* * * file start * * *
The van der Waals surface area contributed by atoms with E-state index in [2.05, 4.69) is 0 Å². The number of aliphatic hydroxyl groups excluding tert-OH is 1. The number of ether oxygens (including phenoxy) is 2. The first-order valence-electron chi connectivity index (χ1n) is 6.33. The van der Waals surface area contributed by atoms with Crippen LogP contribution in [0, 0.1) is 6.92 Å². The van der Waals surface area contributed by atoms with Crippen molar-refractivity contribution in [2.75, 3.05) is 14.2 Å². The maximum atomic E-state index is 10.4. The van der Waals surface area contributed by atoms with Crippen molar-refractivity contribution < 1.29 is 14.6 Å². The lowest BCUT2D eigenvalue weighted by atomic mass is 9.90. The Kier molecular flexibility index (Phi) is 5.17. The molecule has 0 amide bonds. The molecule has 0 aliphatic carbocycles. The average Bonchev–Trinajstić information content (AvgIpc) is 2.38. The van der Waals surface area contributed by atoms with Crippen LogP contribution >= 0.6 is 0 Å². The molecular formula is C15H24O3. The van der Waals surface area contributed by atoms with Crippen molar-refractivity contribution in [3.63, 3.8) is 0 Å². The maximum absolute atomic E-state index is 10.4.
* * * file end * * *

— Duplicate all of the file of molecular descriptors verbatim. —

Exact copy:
The van der Waals surface area contributed by atoms with E-state index in [2.05, 4.69) is 0 Å². The number of aliphatic hydroxyl groups excluding tert-OH is 1. The number of ether oxygens (including phenoxy) is 2. The first-order valence-electron chi connectivity index (χ1n) is 6.33. The van der Waals surface area contributed by atoms with Crippen LogP contribution in [0, 0.1) is 6.92 Å². The van der Waals surface area contributed by atoms with Crippen molar-refractivity contribution in [2.75, 3.05) is 14.2 Å². The maximum atomic E-state index is 10.4. The van der Waals surface area contributed by atoms with Crippen molar-refractivity contribution < 1.29 is 14.6 Å². The lowest BCUT2D eigenvalue weighted by atomic mass is 9.90. The Kier molecular flexibility index (Phi) is 5.17. The molecule has 0 amide bonds. The molecule has 0 aliphatic carbocycles. The average Bonchev–Trinajstić information content (AvgIpc) is 2.38. The van der Waals surface area contributed by atoms with Crippen LogP contribution >= 0.6 is 0 Å². The molecular formula is C15H24O3. The van der Waals surface area contributed by atoms with Crippen molar-refractivity contribution in [3.63, 3.8) is 0 Å². The maximum absolute atomic E-state index is 10.4.